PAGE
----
Edinburgh to get £30m elite Scottish sport academy

An artist's impression of the proposed National Performance Centre for Sport to be built at the Heriot Watt University campus. Picture: Comp

An artist's impression of the proposed National Performance Centre for Sport to be built at the Heriot Watt University campus. Picture: Comp

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EDINBURGH was today named as the location for Scotland’s new elite sports village designed to nurture the champions of the future.

The Capital has beaten off competition from Stirling and Dundee to win the right to host the £30 million National Performance Centre for Sport, which will offer world-class training facilities for individual athletes and squads, as well as top coaching and cutting-edge sports medicine.

The development will include a 170-bed mid-market hotel and three outdoor tennis courts on top of an eye-catching indoor Hampden replica football pitch.

Construction at Heriot-Watt University’s Riccarton campus is scheduled to get under way in spring next year, with the centre due to be up and running by January 2016.

Edinburgh’s bid was backed by leading figures from the world of sport, including Sir Steve Redgrave, Sir Chris Hoy and Gavin Hastings.

Making the announcement today, Deputy First Minister Nicola Sturgeon said: “The National Performance Centre for Sport will be the jewel in the crown for Scottish sport and help turn dreams into reality.

“It will be the best place for our elite athletes to mentally and physically prepare to compete on the world stage, helping more Scots to win, more often.”

She said the winning bid, put together by Heriot-Watt and the city council, had presented an inspiring vision which clearly demonstrated a positive commitment to developing high performance and a strong focus on partnership.

“I am confident they will deliver an iconic project, in a great setting, that takes Scottish sport on to a new level,” she said.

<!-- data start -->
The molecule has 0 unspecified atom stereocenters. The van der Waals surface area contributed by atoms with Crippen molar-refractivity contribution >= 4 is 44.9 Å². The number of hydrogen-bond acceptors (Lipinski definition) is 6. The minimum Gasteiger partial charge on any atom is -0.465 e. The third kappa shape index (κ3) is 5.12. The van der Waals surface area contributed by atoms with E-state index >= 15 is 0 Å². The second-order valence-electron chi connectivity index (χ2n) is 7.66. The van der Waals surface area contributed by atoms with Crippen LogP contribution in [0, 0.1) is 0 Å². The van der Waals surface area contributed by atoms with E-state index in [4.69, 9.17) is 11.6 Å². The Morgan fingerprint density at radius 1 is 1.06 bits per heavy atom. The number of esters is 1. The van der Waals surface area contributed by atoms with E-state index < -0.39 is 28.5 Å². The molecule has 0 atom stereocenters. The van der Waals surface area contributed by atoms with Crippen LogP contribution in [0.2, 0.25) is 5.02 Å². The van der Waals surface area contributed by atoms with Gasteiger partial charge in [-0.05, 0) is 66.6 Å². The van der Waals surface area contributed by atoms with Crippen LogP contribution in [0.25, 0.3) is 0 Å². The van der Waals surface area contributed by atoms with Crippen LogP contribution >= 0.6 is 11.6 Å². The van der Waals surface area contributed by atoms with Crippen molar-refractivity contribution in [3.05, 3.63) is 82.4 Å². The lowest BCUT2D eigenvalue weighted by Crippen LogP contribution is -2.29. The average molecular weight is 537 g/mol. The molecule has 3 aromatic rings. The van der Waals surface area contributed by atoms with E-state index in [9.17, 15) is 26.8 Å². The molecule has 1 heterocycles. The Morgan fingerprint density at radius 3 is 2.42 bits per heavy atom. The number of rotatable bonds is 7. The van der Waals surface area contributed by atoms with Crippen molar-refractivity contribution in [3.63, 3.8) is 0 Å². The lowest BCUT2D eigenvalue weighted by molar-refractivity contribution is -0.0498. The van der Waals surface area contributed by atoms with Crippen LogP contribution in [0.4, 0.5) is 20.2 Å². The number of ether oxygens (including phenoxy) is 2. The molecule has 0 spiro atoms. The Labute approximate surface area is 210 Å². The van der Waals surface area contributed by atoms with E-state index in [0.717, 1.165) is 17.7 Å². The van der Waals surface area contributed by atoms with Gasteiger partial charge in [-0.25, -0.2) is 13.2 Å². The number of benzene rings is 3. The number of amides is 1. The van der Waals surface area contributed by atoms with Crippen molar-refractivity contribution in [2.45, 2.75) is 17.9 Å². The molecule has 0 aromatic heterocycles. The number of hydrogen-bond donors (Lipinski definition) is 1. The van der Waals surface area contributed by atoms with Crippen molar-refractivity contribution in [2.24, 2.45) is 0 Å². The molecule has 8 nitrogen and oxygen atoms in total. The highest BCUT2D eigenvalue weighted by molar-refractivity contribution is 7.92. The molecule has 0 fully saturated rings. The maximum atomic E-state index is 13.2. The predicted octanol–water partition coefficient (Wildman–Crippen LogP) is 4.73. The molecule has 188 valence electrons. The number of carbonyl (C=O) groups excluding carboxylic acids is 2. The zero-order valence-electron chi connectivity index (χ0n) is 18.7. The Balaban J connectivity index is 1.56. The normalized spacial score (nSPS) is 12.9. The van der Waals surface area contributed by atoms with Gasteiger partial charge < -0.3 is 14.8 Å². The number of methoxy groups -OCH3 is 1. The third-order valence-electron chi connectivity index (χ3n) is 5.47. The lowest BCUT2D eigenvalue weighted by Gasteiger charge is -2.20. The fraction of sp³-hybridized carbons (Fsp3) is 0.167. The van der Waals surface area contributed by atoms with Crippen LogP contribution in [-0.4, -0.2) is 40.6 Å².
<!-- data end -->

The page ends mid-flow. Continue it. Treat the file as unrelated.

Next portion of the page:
The development is being financed with a £25m investment from the Scottish Government and contributions of £2.5m each from Heriot-Watt and the city council.

The centre will support the high-performance needs of football, rugby and volleyball, while offering additional dedicated support to athletics, badminton, basketball, cricket, fencing, handball, hockey, netball, shinty and squash.

Professor Steve Chapman, principal of Heriot-Watt University, said today’s announcement was “tremendous news”.

He said: “We have the go-ahead to create a world class sporting facility, combining the expertise we already have at Heriot-Watt, with a tremendous location, design and setting which have proved a winning formula and will continue to do so for Scotland’s up and coming sports men and women.

“Our real reward, however, isn’t winning the bid, but will come when the Centre is up and running and we can see it making a real difference to Scotland’s sporting future.”

City council sports convener Richard Lewis said: “This is absolutely fantastic news for Edinburgh and all those who love sport across Scotland. Heriot-Watt University and the Capital will provide an excellent home to the next generation of top athletes and those involved in helping them achieve their aims.

“Our bid enjoyed great support from the community and local sport groups will also be able to take advantage of this world-class facility on their doorstep.”

The development will include a 170-bed mid-market hotel and three outdoor tennis courts on top of an eye-catching indoor Hampden replica football pitch.

Stewart Harris, chief executive of Sportscotland, said: “Today is a very significant day for sport in Scotland as the National Performance Centre for Sport is a tremendous addition to Scotland’s sporting facilities.

“This new multi-sport performance centre will complement the terrific facilities we already have in Scotland, and assist our high performance athletes in honing their skills and delivering on the world stage.”

Rugby star Gavin Hastings and cycling champion Sir Chris Hoy served as ambassadors for the campaign, which worked under the slogan “Go Edinburgh”.

Hastings, a former Scotland captain, said Edinburgh was the logical choice and argued not enough money had been spent on sport in Edinburgh for years, with an ageing Meadowbank stadium a prime example.